2010 Parley Street, Nauvoo, IL 62354
A lack of supplies and difficult living conditions forced the Icarians, a group following the ideals of French philosopher Ètienne Cabet, to leave its Texas colony and head north, eventually stopping in Nauvoo, Ill.
The Icarians bought the town’s Temple Square from the Latter-day Saints shortly after. Emile Baxter, founder of Baxter’s Vineyards, came to Nauvoo in 1855 to join the Icarians. Kim Orth, a sixth-generation Baxter and accountant for the winery, says the Icarians established much of the foundation for current-day Nauvoo.
“They bought that and built apartments, a school house — they did operate as a communal-type society for a while in Nauvoo,” Orth explains. “Then it disbanded, and some of the members went to Corning, Iowa, where the Icarian society lasted for another 50 years or so.”
Although many of the Icarians left the area after the society’s disbandment, Baxter decided to stay. He built a winery based off the knowledge he had garnered from his Icarian friends. Because of this, Baxter’s is now the oldest operating winery in Illinois.
To help showcase that history, Orth has been working closely with the Illinois Humanities Council and the Smithsonian Institute to implement Journey Stories, an exhibit that describes the area’s personal heritage.
“It’s really generating a lot of local excitement,” Orth says. “It tells the rest of Nauvoo’s history — not just the [Latter-day Saints] portion.”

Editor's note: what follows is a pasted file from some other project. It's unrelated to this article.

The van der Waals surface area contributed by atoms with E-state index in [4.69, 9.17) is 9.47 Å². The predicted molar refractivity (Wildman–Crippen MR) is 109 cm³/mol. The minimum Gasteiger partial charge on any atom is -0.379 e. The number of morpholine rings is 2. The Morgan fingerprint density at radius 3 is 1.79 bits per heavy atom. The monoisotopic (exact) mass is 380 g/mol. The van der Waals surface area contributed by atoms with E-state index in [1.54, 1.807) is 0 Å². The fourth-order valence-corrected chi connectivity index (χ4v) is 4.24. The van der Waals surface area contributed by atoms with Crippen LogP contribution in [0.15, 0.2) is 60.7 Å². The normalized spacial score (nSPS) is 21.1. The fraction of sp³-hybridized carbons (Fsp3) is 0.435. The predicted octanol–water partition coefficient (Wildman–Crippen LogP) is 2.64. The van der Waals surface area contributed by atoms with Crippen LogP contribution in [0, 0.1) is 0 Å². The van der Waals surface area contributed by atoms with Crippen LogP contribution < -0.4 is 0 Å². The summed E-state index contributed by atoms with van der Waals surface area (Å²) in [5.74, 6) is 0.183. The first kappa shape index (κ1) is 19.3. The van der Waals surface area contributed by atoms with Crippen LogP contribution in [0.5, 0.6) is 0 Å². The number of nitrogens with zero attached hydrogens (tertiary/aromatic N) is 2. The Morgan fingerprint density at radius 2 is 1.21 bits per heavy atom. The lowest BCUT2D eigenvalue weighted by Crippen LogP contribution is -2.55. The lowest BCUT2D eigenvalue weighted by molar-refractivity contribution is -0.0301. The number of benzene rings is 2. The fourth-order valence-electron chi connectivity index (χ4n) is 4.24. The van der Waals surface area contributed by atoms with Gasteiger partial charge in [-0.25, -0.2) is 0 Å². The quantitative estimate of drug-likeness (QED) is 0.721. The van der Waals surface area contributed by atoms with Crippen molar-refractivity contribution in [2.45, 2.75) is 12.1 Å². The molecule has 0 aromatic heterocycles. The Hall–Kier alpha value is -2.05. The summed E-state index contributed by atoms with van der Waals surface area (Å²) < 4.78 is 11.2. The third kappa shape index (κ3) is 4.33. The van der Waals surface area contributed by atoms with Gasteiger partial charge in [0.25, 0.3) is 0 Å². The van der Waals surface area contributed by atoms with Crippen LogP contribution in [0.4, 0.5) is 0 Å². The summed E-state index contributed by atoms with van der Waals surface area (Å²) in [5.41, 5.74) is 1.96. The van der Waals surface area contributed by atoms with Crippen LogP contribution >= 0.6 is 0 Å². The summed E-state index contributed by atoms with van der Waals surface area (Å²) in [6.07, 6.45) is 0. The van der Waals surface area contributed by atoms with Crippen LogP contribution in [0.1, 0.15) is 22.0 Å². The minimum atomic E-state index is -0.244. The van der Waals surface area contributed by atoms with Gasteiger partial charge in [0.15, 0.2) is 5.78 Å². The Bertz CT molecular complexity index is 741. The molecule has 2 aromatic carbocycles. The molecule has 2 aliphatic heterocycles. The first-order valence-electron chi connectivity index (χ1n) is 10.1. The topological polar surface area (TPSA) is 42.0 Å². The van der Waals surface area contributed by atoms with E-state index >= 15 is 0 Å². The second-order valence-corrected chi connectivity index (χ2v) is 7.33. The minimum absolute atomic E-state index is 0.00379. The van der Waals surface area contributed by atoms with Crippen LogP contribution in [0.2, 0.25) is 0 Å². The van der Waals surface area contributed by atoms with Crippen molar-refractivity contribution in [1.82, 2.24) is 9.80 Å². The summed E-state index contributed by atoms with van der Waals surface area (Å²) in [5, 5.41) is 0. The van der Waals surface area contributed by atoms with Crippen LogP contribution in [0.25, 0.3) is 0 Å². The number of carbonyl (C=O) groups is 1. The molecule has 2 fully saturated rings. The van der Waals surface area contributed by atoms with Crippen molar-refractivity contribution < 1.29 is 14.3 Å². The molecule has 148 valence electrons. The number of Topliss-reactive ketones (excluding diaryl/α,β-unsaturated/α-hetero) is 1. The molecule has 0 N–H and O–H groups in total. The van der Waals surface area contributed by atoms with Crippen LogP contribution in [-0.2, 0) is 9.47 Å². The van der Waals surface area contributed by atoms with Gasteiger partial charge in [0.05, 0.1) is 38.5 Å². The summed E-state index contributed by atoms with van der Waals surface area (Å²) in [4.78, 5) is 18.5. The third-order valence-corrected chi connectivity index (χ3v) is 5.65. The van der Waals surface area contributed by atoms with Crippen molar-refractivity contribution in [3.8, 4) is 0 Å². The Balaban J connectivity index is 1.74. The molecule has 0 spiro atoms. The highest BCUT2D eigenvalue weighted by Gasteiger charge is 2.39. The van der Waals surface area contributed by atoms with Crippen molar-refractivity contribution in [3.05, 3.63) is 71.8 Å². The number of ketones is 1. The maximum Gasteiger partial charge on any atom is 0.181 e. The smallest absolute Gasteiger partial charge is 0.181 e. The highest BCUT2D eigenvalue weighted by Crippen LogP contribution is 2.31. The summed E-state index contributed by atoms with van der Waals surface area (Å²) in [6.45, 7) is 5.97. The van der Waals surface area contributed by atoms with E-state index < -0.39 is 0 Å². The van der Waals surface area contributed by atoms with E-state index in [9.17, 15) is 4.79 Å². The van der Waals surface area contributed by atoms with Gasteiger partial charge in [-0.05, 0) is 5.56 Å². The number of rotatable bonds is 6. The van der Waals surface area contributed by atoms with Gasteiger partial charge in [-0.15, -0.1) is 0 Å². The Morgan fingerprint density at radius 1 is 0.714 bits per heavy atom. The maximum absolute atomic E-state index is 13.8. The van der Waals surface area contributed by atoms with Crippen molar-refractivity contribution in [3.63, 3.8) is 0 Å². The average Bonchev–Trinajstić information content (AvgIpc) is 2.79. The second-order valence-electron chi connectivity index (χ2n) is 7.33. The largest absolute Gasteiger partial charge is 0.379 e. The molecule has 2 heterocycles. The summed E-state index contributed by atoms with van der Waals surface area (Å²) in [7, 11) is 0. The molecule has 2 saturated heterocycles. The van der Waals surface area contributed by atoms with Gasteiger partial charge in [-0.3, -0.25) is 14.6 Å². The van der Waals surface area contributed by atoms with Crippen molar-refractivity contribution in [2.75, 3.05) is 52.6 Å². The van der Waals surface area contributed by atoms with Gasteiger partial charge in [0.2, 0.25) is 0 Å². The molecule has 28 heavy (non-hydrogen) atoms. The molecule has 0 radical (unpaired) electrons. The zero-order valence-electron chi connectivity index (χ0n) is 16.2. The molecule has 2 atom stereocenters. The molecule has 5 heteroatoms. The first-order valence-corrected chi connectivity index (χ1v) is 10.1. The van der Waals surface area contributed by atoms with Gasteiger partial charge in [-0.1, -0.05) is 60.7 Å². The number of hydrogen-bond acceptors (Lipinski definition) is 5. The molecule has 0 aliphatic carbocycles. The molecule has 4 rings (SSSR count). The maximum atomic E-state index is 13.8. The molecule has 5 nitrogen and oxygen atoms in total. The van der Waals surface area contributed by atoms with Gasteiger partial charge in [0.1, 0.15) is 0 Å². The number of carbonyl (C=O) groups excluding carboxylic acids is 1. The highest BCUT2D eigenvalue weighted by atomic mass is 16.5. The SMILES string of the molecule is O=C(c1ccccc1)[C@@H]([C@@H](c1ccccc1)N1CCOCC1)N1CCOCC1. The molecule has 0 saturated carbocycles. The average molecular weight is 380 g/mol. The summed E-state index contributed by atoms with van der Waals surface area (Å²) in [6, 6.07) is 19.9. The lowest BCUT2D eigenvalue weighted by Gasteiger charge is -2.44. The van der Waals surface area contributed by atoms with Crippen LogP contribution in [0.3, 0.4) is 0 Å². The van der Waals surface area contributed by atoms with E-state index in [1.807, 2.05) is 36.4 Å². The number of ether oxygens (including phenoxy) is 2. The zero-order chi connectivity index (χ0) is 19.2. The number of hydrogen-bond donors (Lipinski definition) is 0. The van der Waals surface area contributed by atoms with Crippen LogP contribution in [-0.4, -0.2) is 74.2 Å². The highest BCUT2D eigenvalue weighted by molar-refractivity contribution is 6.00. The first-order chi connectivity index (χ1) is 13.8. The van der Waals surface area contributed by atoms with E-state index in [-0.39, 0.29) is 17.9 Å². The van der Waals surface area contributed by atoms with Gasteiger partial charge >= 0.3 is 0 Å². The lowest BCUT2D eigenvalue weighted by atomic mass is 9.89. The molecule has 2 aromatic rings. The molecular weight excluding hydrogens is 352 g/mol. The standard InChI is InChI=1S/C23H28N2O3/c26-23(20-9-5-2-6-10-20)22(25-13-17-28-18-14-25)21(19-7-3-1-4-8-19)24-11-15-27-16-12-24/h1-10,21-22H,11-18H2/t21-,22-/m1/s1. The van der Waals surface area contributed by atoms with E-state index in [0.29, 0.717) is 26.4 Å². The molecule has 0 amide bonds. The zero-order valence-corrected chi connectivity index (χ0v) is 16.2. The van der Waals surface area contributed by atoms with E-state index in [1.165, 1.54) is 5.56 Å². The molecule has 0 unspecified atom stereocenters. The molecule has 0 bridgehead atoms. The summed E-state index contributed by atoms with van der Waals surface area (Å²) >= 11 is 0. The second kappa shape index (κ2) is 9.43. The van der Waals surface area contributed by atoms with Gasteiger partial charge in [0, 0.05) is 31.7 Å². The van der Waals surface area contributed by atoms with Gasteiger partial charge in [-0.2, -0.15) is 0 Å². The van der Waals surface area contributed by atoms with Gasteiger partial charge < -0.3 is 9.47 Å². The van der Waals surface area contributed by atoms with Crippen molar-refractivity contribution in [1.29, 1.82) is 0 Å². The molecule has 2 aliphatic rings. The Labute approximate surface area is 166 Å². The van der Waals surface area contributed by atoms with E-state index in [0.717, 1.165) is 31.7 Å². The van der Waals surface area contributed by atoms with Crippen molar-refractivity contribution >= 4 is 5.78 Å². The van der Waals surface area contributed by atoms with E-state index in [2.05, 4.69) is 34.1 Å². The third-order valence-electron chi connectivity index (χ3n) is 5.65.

Orth says current and previous generations of Baxters have sought to incorporate history into the winery’s processes as much as possible, including the tradition of keeping antique equipment and showcasing old awards.
One such tradition includes naming its wines after important pieces of the winery’s history, including the Icarians, Orth’s father and Nauvoo.
“I won’t let them name a wine after me,” Orth says with a laugh. “The Purple Fang was the one we teasingly named after Dad because he always had purple teeth as he was drinking wine. Then the Icarian Red and White tie back to our Icarian heritage.”
Carol Zumdome, owner of Carol’s Pies at Baxter’s, has been in the area for more than 40 years. She says the community’s help has been essential to the surrounding smaller businesses, including Baxter’s. However, Zumdome says she fears that support may change if individuals stop taking an interest in the winery or other community businesses.
“The winery’s been here a long, long time, but that doesn’t mean it will always be here if they don’t support it,” Zumdome explains.
Visitors like John Sherrill are part of the reason why the winery has remained in Nauvoo for more than 100 years. He started coming to Baxter’s for his own winemaking expeditions three or four years ago, though he began making wine much earlier than that.
“I’ve helped my uncle and my mom make wine since I was younger,” he explains. “Around the Nauvoo area, it seems to be fairly prominent.”
Sherrill says he attempts to make a couple visits to the winery per year. He enjoys the small-town vibe and says Baxter’s has made every effort to accommodate what he may need, including supplying the brix, or sugar content, of the wine; the types of yeast he can use; and grape juice, if he needs it.
“They’ve always seemed very helpful and polite,” Sherrill says. “I’ve never ever bought juice from any other winery.”